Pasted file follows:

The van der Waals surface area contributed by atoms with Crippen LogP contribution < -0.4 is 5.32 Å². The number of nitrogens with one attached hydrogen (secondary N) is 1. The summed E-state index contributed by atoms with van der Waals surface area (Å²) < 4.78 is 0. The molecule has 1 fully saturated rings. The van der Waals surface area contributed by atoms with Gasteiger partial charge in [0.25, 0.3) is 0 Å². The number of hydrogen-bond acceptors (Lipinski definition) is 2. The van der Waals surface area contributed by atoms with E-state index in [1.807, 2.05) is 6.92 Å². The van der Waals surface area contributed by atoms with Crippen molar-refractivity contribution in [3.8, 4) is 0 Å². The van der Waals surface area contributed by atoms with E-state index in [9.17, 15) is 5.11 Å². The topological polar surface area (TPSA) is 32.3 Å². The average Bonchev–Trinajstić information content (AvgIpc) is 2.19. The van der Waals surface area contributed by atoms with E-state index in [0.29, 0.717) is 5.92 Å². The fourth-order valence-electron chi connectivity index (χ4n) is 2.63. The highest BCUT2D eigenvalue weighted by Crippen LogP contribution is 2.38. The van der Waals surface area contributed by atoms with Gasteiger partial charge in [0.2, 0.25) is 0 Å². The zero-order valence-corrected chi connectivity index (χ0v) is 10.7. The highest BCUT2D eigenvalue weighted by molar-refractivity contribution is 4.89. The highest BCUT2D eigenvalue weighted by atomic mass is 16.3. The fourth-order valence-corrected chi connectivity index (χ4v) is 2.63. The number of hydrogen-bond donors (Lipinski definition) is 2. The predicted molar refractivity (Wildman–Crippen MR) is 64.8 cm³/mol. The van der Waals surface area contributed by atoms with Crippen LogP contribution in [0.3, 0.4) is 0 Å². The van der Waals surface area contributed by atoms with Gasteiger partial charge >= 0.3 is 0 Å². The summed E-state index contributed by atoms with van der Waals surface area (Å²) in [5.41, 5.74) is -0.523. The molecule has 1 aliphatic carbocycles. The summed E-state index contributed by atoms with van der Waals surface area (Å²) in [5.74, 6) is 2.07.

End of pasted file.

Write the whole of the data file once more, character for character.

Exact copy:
The van der Waals surface area contributed by atoms with Crippen LogP contribution < -0.4 is 5.32 Å². The number of nitrogens with one attached hydrogen (secondary N) is 1. The summed E-state index contributed by atoms with van der Waals surface area (Å²) < 4.78 is 0. The molecule has 1 fully saturated rings. The van der Waals surface area contributed by atoms with Gasteiger partial charge in [0.25, 0.3) is 0 Å². The number of hydrogen-bond acceptors (Lipinski definition) is 2. The van der Waals surface area contributed by atoms with E-state index in [1.807, 2.05) is 6.92 Å². The van der Waals surface area contributed by atoms with Crippen molar-refractivity contribution in [3.8, 4) is 0 Å². The van der Waals surface area contributed by atoms with E-state index in [9.17, 15) is 5.11 Å². The topological polar surface area (TPSA) is 32.3 Å². The average Bonchev–Trinajstić information content (AvgIpc) is 2.19. The van der Waals surface area contributed by atoms with E-state index in [0.29, 0.717) is 5.92 Å². The fourth-order valence-electron chi connectivity index (χ4n) is 2.63. The highest BCUT2D eigenvalue weighted by Crippen LogP contribution is 2.38. The van der Waals surface area contributed by atoms with Gasteiger partial charge in [0.2, 0.25) is 0 Å². The zero-order valence-corrected chi connectivity index (χ0v) is 10.7. The highest BCUT2D eigenvalue weighted by molar-refractivity contribution is 4.89. The highest BCUT2D eigenvalue weighted by atomic mass is 16.3. The fourth-order valence-corrected chi connectivity index (χ4v) is 2.63. The number of hydrogen-bond donors (Lipinski definition) is 2. The predicted molar refractivity (Wildman–Crippen MR) is 64.8 cm³/mol. The van der Waals surface area contributed by atoms with Crippen LogP contribution in [0.3, 0.4) is 0 Å². The van der Waals surface area contributed by atoms with Gasteiger partial charge >= 0.3 is 0 Å². The summed E-state index contributed by atoms with van der Waals surface area (Å²) in [5.41, 5.74) is -0.523. The molecule has 1 aliphatic carbocycles. The summed E-state index contributed by atoms with van der Waals surface area (Å²) in [5.74, 6) is 2.07.